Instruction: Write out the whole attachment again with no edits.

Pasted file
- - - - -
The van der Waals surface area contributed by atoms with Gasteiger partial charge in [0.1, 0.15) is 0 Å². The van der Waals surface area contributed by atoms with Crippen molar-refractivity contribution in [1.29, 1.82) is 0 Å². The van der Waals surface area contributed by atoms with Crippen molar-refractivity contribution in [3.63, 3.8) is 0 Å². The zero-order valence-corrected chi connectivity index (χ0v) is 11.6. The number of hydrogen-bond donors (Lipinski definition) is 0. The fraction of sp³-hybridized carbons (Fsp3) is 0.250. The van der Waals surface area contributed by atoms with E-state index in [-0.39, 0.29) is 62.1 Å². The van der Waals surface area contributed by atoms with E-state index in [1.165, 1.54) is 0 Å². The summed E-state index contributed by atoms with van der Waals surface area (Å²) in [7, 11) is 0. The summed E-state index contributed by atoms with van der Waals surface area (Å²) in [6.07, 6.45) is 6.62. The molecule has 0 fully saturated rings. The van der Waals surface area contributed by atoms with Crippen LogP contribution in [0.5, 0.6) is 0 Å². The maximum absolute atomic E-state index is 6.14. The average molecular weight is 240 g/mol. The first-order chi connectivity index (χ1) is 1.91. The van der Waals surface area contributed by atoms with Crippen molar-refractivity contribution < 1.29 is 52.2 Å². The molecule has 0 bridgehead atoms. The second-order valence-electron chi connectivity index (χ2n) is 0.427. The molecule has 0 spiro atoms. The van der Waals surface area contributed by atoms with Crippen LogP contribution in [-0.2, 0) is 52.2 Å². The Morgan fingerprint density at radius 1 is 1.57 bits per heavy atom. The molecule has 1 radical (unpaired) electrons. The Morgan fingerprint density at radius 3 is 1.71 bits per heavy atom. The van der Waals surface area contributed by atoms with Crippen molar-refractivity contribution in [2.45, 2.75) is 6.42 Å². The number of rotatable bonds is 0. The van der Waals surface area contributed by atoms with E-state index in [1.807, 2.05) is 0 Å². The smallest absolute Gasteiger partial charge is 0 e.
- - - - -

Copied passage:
The van der Waals surface area contributed by atoms with Gasteiger partial charge in [0.1, 0.15) is 0 Å². The van der Waals surface area contributed by atoms with Crippen molar-refractivity contribution in [1.29, 1.82) is 0 Å². The van der Waals surface area contributed by atoms with Crippen molar-refractivity contribution in [3.63, 3.8) is 0 Å². The zero-order valence-corrected chi connectivity index (χ0v) is 11.6. The number of hydrogen-bond donors (Lipinski definition) is 0. The fraction of sp³-hybridized carbons (Fsp3) is 0.250. The van der Waals surface area contributed by atoms with E-state index in [-0.39, 0.29) is 62.1 Å². The van der Waals surface area contributed by atoms with E-state index in [1.165, 1.54) is 0 Å². The summed E-state index contributed by atoms with van der Waals surface area (Å²) in [7, 11) is 0. The summed E-state index contributed by atoms with van der Waals surface area (Å²) in [6.07, 6.45) is 6.62. The molecule has 0 fully saturated rings. The van der Waals surface area contributed by atoms with Crippen LogP contribution in [0.5, 0.6) is 0 Å². The maximum absolute atomic E-state index is 6.14. The average molecular weight is 240 g/mol. The first-order chi connectivity index (χ1) is 1.91. The van der Waals surface area contributed by atoms with Crippen molar-refractivity contribution < 1.29 is 52.2 Å². The molecule has 0 bridgehead atoms. The second-order valence-electron chi connectivity index (χ2n) is 0.427. The molecule has 0 spiro atoms. The van der Waals surface area contributed by atoms with Crippen LogP contribution in [-0.2, 0) is 52.2 Å². The Morgan fingerprint density at radius 1 is 1.57 bits per heavy atom. The molecule has 1 radical (unpaired) electrons. The Morgan fingerprint density at radius 3 is 1.71 bits per heavy atom. The van der Waals surface area contributed by atoms with Crippen molar-refractivity contribution in [2.45, 2.75) is 6.42 Å². The number of rotatable bonds is 0. The van der Waals surface area contributed by atoms with E-state index in [1.807, 2.05) is 0 Å². The smallest absolute Gasteiger partial charge is 0 e.